The New Zealand Railways Magazine, Volume 10, Issue 11 (February 1, 1936)
The Bridge Wrecker
The Bridge Wrecker.
No, gentlemen! An adviser never kicks his wife's shins under the table. His revenge is more subtle than that; he simply goes on living.
But he is at his best when the hand has been played and the agony of post-bridge arithmetic is over. The problem of how five claims to four aces can be substantiated is still rankling when he gets in his first punch.
“Now, look here!” he says, grabbing a fist-full of cards and squirting them in all directions. “If you'd led the two to dummy and taken it with your queen and thrown away your four and not trumped your own trick and led to strength through weakness and not reniegged and kept your ace until you'd played your king you would have gone down by only five instead of six. If—–”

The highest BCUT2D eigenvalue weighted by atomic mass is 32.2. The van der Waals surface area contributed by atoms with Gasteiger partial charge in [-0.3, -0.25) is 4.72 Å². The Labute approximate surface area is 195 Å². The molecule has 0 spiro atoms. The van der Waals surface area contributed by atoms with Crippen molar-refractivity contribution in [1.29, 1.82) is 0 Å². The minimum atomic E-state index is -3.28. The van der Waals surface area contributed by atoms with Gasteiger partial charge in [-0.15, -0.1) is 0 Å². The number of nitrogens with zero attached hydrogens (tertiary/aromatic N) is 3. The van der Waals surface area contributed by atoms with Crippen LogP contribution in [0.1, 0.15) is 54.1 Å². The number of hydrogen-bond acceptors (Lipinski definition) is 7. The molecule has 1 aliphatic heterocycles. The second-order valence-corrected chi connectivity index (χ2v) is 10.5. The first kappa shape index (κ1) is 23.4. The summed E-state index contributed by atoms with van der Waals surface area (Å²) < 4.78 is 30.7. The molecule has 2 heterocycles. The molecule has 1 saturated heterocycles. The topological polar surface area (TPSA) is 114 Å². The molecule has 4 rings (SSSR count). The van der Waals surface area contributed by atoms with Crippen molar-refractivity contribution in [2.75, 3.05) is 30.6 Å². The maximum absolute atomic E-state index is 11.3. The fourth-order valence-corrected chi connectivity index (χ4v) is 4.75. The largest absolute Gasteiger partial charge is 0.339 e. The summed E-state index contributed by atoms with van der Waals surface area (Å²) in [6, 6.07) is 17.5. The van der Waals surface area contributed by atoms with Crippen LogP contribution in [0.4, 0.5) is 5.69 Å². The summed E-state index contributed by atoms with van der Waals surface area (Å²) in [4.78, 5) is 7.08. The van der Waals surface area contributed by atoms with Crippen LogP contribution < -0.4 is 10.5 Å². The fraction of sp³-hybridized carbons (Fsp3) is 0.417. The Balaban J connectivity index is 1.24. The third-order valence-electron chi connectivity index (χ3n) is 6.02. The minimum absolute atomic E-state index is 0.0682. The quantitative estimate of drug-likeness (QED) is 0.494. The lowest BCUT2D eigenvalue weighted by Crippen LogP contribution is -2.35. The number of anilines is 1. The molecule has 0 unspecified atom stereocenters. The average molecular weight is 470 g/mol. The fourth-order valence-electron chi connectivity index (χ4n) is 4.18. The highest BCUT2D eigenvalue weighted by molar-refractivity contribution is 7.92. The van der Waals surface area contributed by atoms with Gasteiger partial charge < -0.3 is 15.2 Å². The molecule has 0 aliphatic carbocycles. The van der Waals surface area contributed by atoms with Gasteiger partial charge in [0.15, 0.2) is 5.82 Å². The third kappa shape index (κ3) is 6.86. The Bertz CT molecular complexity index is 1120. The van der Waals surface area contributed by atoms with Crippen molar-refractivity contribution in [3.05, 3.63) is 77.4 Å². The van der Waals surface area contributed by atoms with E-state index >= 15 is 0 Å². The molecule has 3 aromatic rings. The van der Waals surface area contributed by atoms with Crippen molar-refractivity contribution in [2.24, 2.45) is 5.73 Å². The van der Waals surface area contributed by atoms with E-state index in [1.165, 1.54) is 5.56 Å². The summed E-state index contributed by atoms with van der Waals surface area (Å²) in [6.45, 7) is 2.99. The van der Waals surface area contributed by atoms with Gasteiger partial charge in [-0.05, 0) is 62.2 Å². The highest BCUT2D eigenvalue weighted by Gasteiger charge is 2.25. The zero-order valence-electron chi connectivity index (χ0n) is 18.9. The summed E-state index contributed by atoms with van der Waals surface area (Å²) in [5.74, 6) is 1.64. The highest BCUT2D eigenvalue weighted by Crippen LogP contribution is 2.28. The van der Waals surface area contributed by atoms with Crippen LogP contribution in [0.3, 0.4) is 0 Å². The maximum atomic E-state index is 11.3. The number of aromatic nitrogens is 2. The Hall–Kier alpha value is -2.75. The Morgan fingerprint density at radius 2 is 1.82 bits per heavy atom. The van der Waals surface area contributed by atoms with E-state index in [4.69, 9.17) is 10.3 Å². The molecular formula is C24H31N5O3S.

“Good heavens!” says somebody. “Who would have dreamt that it's half past twelve?”
And then, while the ladies retire to put on their hats and coats until 1.15 a.m., the host wrestles with his conscience as to whether a host would, under certain circumstances, be justified in slipping rat-exterminator into a guest's whisky.
And so, take my advice—–. But, no! You never will.